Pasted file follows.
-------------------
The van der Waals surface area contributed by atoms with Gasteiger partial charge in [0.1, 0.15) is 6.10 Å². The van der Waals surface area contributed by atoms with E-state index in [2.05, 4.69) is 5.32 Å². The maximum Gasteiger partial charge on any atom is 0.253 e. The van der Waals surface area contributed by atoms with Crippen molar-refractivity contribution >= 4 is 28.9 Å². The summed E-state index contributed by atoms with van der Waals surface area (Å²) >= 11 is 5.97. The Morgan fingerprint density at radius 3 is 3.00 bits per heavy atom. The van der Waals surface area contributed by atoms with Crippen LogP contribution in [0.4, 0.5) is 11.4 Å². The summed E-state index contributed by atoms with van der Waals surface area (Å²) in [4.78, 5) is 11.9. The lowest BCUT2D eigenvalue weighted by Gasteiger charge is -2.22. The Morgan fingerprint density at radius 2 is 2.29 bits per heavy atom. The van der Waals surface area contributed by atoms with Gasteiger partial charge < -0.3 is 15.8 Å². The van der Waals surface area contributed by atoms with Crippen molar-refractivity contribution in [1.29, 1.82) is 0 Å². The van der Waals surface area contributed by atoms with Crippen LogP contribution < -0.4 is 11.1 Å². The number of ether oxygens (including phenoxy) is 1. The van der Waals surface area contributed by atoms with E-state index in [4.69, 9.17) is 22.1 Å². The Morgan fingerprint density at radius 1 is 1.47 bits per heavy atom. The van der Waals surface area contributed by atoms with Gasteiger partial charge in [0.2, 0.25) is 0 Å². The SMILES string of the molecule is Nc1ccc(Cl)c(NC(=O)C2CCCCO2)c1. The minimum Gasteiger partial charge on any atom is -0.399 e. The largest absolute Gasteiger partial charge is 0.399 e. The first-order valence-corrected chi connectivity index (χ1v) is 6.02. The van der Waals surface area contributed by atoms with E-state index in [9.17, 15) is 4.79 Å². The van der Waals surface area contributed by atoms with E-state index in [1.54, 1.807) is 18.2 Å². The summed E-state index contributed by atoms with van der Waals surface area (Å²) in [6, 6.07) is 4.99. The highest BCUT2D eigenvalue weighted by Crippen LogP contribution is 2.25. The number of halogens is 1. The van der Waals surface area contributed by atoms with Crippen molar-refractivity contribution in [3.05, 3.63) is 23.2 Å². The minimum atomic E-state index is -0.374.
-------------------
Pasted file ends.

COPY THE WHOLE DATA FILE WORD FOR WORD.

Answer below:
The van der Waals surface area contributed by atoms with Gasteiger partial charge in [0.1, 0.15) is 6.10 Å². The van der Waals surface area contributed by atoms with E-state index in [2.05, 4.69) is 5.32 Å². The maximum Gasteiger partial charge on any atom is 0.253 e. The van der Waals surface area contributed by atoms with Crippen molar-refractivity contribution >= 4 is 28.9 Å². The summed E-state index contributed by atoms with van der Waals surface area (Å²) >= 11 is 5.97. The Morgan fingerprint density at radius 3 is 3.00 bits per heavy atom. The van der Waals surface area contributed by atoms with Crippen LogP contribution in [0.4, 0.5) is 11.4 Å². The summed E-state index contributed by atoms with van der Waals surface area (Å²) in [4.78, 5) is 11.9. The lowest BCUT2D eigenvalue weighted by Gasteiger charge is -2.22. The Morgan fingerprint density at radius 2 is 2.29 bits per heavy atom. The van der Waals surface area contributed by atoms with Gasteiger partial charge < -0.3 is 15.8 Å². The van der Waals surface area contributed by atoms with Crippen molar-refractivity contribution in [1.29, 1.82) is 0 Å². The van der Waals surface area contributed by atoms with Crippen LogP contribution < -0.4 is 11.1 Å². The number of ether oxygens (including phenoxy) is 1. The van der Waals surface area contributed by atoms with E-state index in [4.69, 9.17) is 22.1 Å². The Morgan fingerprint density at radius 1 is 1.47 bits per heavy atom. The van der Waals surface area contributed by atoms with Gasteiger partial charge in [0.2, 0.25) is 0 Å². The SMILES string of the molecule is Nc1ccc(Cl)c(NC(=O)C2CCCCO2)c1. The minimum Gasteiger partial charge on any atom is -0.399 e. The largest absolute Gasteiger partial charge is 0.399 e. The first-order valence-corrected chi connectivity index (χ1v) is 6.02. The van der Waals surface area contributed by atoms with E-state index in [9.17, 15) is 4.79 Å². The van der Waals surface area contributed by atoms with E-state index in [1.54, 1.807) is 18.2 Å². The summed E-state index contributed by atoms with van der Waals surface area (Å²) in [6, 6.07) is 4.99. The highest BCUT2D eigenvalue weighted by Crippen LogP contribution is 2.25. The number of halogens is 1. The van der Waals surface area contributed by atoms with Crippen molar-refractivity contribution in [3.05, 3.63) is 23.2 Å². The minimum atomic E-state index is -0.374.